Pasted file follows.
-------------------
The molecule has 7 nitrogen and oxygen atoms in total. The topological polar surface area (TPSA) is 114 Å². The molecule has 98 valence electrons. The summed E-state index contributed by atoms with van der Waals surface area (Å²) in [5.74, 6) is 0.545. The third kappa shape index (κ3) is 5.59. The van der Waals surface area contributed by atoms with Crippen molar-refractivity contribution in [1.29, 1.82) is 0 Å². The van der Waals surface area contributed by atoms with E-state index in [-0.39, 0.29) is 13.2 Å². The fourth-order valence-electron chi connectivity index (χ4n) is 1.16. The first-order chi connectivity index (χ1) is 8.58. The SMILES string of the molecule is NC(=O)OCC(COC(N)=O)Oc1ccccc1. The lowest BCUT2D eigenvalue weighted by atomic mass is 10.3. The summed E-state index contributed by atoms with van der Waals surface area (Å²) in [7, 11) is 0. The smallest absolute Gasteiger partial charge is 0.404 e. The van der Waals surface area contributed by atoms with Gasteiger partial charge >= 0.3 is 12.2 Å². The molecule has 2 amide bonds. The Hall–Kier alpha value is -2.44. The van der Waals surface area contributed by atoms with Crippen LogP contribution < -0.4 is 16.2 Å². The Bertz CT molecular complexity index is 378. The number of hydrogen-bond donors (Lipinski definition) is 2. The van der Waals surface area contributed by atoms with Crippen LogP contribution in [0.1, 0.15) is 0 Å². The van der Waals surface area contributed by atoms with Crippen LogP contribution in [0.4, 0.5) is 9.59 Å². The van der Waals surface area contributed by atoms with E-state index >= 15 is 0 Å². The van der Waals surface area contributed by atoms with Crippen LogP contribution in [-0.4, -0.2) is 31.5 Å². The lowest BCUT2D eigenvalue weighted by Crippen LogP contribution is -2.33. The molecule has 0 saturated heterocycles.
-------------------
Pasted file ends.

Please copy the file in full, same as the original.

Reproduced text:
The molecule has 7 nitrogen and oxygen atoms in total. The topological polar surface area (TPSA) is 114 Å². The molecule has 98 valence electrons. The summed E-state index contributed by atoms with van der Waals surface area (Å²) in [5.74, 6) is 0.545. The third kappa shape index (κ3) is 5.59. The van der Waals surface area contributed by atoms with Crippen molar-refractivity contribution in [1.29, 1.82) is 0 Å². The van der Waals surface area contributed by atoms with E-state index in [-0.39, 0.29) is 13.2 Å². The fourth-order valence-electron chi connectivity index (χ4n) is 1.16. The first-order chi connectivity index (χ1) is 8.58. The SMILES string of the molecule is NC(=O)OCC(COC(N)=O)Oc1ccccc1. The lowest BCUT2D eigenvalue weighted by atomic mass is 10.3. The summed E-state index contributed by atoms with van der Waals surface area (Å²) in [7, 11) is 0. The smallest absolute Gasteiger partial charge is 0.404 e. The van der Waals surface area contributed by atoms with Gasteiger partial charge >= 0.3 is 12.2 Å². The molecule has 2 amide bonds. The Hall–Kier alpha value is -2.44. The van der Waals surface area contributed by atoms with Crippen LogP contribution < -0.4 is 16.2 Å². The Bertz CT molecular complexity index is 378. The number of hydrogen-bond donors (Lipinski definition) is 2. The van der Waals surface area contributed by atoms with Crippen LogP contribution in [0.1, 0.15) is 0 Å². The van der Waals surface area contributed by atoms with Crippen LogP contribution in [0.4, 0.5) is 9.59 Å². The van der Waals surface area contributed by atoms with E-state index >= 15 is 0 Å². The van der Waals surface area contributed by atoms with Crippen LogP contribution in [-0.4, -0.2) is 31.5 Å². The lowest BCUT2D eigenvalue weighted by Crippen LogP contribution is -2.33. The molecule has 0 saturated heterocycles.